5 Things I Wish Someone Had Told Me About Entrepreneurship

Written by MCJStaff   // January 6, 2014   // 0 Comments

2014-01-06-BattleBalmProductandDylan.jpg

By 

By Dylan Jawahir, Battle Balm

After leaving college with a degree in hand, I would have never believed that I’d be in my current position a decade later. I’m now an entrepreneur, selling my product on Shopify.

I was an electrical engineer and I had the paper to prove it. I would have scoffed at the idea of anyone labeling me as anything else. Engineering was going to be my career and my safe, well-trodden path towards retirement.

But after two years in the industry, I found myself increasingly unhappy. I changed jobs but the negative feelings followed. It wasn’t until the third change of jobs that I seriously considered that the job wasn’t the real issue.

I was bored. Most of the engineering work was intellectual and challenging, but I found none of it inspiring. I was employing the cognitive side of my brain, but my creative half was atrophying. I literally felt incomplete.

I wasn’t excited to wake up and go to work. I would burn my vacation days as fast as I was collecting them just to avoid the office. I went through the motions with hope that if I gave it a couple more years, something would click and I’d start to enjoy my work.

To my friends and family, I tried to appear content. But deep down, I fought severe depression and confusion about why my life wasn’t fulfilling. I had seen the plan for success: study hard, find job, work hard, save money, retire comfortably. My parents had followed that plan and it clearly worked for them. I wondered what I was doing wrong. I felt like I was failing them and myself miserably.

The turning point came on one of my oft sleepless nights. I made a decision to change my career, and hence my life, and pursue a path that actually meant something to me. I quit my job, entered a graduate program for acupuncture and oriental medicine, and began down a road that led me to where I am today.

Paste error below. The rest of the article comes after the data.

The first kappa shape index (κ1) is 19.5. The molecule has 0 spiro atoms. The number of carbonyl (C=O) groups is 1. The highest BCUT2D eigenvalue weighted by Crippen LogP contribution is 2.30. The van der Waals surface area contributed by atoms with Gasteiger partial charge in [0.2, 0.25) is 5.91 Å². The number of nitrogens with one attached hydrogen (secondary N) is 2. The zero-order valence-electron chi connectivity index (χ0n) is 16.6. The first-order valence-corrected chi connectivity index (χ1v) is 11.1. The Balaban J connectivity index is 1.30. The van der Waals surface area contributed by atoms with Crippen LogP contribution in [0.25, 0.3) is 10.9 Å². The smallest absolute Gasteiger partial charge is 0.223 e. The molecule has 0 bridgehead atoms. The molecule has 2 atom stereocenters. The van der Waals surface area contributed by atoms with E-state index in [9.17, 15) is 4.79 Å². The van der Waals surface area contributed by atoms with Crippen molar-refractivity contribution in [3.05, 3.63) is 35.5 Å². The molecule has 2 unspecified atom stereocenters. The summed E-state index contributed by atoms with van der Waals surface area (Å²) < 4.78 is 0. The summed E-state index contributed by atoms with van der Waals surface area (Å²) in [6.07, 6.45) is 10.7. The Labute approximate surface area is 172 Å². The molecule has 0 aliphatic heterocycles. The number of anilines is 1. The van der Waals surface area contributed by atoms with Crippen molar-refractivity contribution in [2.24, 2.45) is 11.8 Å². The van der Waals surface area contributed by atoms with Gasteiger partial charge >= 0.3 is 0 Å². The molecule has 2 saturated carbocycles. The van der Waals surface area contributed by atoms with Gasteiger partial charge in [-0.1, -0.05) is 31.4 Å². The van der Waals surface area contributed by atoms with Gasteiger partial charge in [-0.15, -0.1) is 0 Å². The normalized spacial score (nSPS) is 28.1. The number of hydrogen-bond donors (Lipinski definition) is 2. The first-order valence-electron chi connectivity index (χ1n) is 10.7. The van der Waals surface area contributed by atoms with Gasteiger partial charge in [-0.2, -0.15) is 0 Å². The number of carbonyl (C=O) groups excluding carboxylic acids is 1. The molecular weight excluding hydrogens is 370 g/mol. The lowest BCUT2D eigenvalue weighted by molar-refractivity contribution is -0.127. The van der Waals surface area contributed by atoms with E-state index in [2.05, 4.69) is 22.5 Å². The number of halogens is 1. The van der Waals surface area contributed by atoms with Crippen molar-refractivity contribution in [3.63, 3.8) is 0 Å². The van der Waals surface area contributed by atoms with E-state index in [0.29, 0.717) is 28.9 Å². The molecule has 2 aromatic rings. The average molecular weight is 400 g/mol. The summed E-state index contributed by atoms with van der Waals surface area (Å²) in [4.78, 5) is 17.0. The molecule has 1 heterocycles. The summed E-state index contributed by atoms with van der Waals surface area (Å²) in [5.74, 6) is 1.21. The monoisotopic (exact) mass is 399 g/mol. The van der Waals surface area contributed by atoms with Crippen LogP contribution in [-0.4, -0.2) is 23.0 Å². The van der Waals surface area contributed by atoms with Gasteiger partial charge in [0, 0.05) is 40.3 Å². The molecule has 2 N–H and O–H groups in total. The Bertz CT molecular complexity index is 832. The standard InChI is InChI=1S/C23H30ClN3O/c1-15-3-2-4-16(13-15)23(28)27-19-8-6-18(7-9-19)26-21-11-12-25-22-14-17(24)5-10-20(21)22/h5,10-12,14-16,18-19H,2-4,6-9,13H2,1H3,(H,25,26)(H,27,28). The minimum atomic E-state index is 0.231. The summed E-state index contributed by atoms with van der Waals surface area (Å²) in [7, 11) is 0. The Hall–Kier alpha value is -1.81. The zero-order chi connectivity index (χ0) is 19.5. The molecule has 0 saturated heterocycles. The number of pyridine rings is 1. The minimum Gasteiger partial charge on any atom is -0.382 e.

Now my days consist of doing something that makes me beyond happy. It makes me complete.

I launched my online store selling Battle Balm, a topical pain reliever specifically designed for contact sports. Using Shopify’s platform, I was also able to enter the Build A Business Competition.

Of course, it took a bit of effort to get me to roll the dice on myself and take the entrepreneurial leap, but I’ve never looked back. Today, I get to use both sides of my brain to examine and help people in physical pain find relief using natural healthcare solutions that I sell on my Shopify store.

I wouldn’t say I’m an expert at entrepreneurship, but I often think that if someone had just told me that I had the power to control my own happiness, I would have taken the leap much sooner.

Here are five things I wish someone had told me about entrepreneurship:

1) Believe in yourself. Don’t just believe that you’re going to succeed. Believe that you’ll get through the failures and come out wiser and stronger.

2) Find your passion. What makes you get up in the morning? What motivates you to keep thinking, learning, doing, and improving? When times are tough, passion keeps your heart in the game and wills you to find that inner strength to continue, even when your head is ready to give up.

3) Surround yourself with supporters. Being an entrepreneur can be a lonely experience. You’ll find many people that believe your risk-reward calculations equal foolhardiness. These are not the people you want in your corner. Find those that care about you and support your willingness to take a chance on yourself. Venturing out on your own is already stressful enough without the naysayers.

4) Work hard. Unless luck is in your pocket, rolling the dice on yourself isn’t going to jackpot right away. Few businesses start off wildly successful. Many more businesses take diligence and strong work ethic to build. You must be prepared to work hard to reach your goals. If entrepreneurship was easy, everyone would be doing it.

5) Don’t let anyone tell you what you can and cannot do. What’s possible and impossible in your own mind is always going to be correct. If you have an idea and everyone thinks you’re crazy, then maybe you are. But don’t forget, it’s the crazy ones among us that advance us as a species. Imagine what the world would be like if we all believed that guy who said man would never fly.


Tags:

Advice For Entrepreneurs

Build A Business

Ecommerce

entrepreneurship

Shopify

Small Business

Small Business Growth

Small Business News

Startups


Similar posts

Leave a Reply

Your email address will not be published. Required fields are marked *

7ads6x98y